31

Is it allowed in standard:

struct A
{
  int a = 3;
  int b = 3;
};

A a{0,1}; // ???

Is this class still aggregate? clang accepts this code, but gcc doesn't.

41

In C++11 having in-class member initializers makes the struct/class not an aggregate — this was changed in C++14, however. This is something I found surprising when I first ran into it, the rationale for this restriction is that in-class initializers are pretty similar to a user defined constructor but the counter argument is that no one really expects that adding in-class initializers should make their class/struct a non-aggregate, I sure did not.

From the draft C++11 standard section 8.5.1 Aggregates (emphasis mine going forward):

An aggregate is an array or a class (Clause 9) with no user-provided constructors (12.1), no brace-or-equal initializers for non-static data members (9.2), no private or protected non-static data members (Clause 11), no base classes (Clause 10), and no virtual functions (10.3).

and in C++14 the same paragraph reads:

An aggregate is an array or a class (Clause 9) with no user-provided constructors (12.1), no private or protected non-static data members (Clause 11), no base classes (Clause 10), and no virtual functions (10.3).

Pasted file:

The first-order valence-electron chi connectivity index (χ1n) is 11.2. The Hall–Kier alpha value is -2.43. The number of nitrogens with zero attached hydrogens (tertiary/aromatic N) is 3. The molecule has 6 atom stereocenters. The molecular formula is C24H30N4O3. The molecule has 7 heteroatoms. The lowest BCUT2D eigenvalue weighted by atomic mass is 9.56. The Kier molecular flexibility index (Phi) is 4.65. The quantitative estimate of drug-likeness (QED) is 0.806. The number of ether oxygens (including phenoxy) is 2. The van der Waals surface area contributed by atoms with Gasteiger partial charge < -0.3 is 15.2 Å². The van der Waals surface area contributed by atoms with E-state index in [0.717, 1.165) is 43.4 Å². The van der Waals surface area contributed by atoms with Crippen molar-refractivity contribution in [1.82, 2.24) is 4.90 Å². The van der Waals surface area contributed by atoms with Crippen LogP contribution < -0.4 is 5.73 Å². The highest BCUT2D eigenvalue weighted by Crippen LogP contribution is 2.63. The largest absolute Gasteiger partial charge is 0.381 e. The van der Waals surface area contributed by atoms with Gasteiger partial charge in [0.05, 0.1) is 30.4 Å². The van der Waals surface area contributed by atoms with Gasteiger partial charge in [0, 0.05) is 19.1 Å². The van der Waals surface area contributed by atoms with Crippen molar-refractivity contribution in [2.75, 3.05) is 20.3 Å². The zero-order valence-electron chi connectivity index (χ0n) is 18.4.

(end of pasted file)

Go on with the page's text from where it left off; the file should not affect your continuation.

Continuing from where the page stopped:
This change is covered in N3605: Member initializers and aggregates which has the following abstract:

Bjarne Stroustrup and Richard Smith raised an issue about aggregate initialization and member-initializers not working together. This paper proposes to fix the issue by adopting Smith's proposed wording that removes a restriction that aggregates can't have member-initializers.

This comment basically sums up the reluctance to allowing them to be aggregates:

Aggregates cannot have user-defined constructors and member-initializers are essentially some kind of user-defined constructor (element) (see also Core Defect 886). I'm not against this extension, but it also has implications on what our model of aggregates actually is. After acceptance of this extension I would like to know how to teach what an aggregate is.

The revised version N3653 was adopted in May 2013.

Update

emsr points out that G++ 5.0 now supports C++14 aggregates with non-static data member initializers using either std=c++1y or -std=c++14:

struct A { int i, j = i; };
A a = { 42 }; // a.j is also 42

See it working live.

  • So it seems like it is problem of not full Standard support by gcc – Bikineev Nov 25 '14 at 3:56
  • @Bikineev hmmm, what version of gcc are you using? I can not reproduce using -std=c++11 using gcc from 4.7 to 4.9. Can you clarify your question, you said that clang accepts it, I guess you meant gcc? – Shafik Yaghmour Nov 25 '14 at 3:59
  • I use gcc 4.9.1. I meant gcc doesn't support this change from proposal. I get:"error: no matching function for call to 'A::A(<brace-enclosed initializer list>)'" – Bikineev Nov 25 '14 at 7:01
  • 1
    @Bikineev ok, so you must be using -std=c+1y which will work for clang but won't in gcc. I can not get this to work in clang using -std=c++11, which is correct. – Shafik Yaghmour Nov 25 '14 at 9:59
  • 1
    C++14 aggregate initiaizers were only just added to gcc 5.0. This feature will be available with -std=c++1y or -std=c++14. – emsr Nov 27 '14 at 0:19

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